ANN ARBOR, Mich. Scientists have restored the sense of smell in mice through gene therapy for the first time -- a hopeful sign for people who can't smell anything from birth or lose it due to disease.
The achievement in curing congenital anosmia -- the medical term for lifelong inability to detect odors -- may also aid research on other conditions that also stem from problems with the cilia. Those tiny hair-shaped structures on the surfaces of cells throughout the body are involved in many diseases, from the kidneys to the eyes.
The new findings, published online in Nature Medicine, come from a team at the University of Michigan Medical School and their colleagues at several other institutions.
The researchers caution that it will take time for their work to affect human treatment, and that it will be most important for people who have lost their sense of smell due to a genetic disorder, rather than those who lose it due to aging, head trauma, or chronic sinus problems. But their work paves the way for a better understanding of anosmia at the cellular level.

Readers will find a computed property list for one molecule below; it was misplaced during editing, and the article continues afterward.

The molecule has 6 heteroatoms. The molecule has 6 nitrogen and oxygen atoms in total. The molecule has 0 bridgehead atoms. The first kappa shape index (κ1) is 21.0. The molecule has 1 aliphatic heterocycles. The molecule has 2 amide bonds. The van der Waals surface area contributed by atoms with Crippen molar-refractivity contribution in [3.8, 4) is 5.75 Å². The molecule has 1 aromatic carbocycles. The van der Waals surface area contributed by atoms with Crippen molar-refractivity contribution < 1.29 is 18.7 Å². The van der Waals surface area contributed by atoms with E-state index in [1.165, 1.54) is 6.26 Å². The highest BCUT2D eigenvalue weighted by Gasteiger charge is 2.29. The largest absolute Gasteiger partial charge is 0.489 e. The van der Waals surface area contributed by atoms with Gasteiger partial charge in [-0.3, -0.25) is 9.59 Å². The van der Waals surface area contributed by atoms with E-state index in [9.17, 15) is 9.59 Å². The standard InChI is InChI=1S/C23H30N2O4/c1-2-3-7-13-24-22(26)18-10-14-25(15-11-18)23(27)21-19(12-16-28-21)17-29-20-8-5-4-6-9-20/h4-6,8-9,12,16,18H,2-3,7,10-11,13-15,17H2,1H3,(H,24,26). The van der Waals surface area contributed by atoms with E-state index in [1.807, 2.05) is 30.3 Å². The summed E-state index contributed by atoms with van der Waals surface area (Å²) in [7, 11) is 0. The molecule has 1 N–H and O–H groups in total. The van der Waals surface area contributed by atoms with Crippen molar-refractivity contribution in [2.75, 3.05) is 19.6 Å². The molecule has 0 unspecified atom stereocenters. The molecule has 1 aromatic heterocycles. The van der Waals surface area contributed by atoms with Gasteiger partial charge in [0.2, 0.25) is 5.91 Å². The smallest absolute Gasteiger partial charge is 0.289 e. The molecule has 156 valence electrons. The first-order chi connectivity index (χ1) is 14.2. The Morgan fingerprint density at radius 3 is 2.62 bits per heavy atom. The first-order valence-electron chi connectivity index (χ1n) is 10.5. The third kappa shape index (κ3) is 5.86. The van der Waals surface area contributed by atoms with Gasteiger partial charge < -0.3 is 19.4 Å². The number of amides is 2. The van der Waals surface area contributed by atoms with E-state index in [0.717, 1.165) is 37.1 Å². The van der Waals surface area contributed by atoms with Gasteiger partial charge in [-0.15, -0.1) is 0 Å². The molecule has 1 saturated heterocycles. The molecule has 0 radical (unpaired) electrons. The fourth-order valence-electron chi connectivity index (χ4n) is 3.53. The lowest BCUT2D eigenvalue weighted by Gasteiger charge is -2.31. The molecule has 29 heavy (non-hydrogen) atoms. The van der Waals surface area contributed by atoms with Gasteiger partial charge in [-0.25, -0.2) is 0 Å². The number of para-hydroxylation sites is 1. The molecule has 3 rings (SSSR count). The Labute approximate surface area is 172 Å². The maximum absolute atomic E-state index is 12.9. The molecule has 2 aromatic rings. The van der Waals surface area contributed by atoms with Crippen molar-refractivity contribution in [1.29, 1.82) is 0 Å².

"Using gene therapy in a mouse model of cilia dysfunction, we were able to rescue and restore olfactory function, or sense of smell," says senior author Jeffrey Martens, Ph.D., an associate professor of pharmacology at U-M. "Essentially, we induced the neurons that transmit the sense of smell to regrow the cilia they'd lost."
The mice in the study all had a severe genetic defect that affected a protein called IFT88, causing a lack of cilia throughout their bodies. Such mice are prone to poor feeding and to early death as a result. In humans, the same genetic defect is fatal.
The researchers were able to insert normal IFT88 genes into the cells of the mice by giving them a common cold virus loaded with the normal DNA sequence, and allowing the virus to infect them and insert the DNA into the mouse's own cells. They then monitored cilia growth, f
|Contact: Kara Gavin|
University of Michigan Health System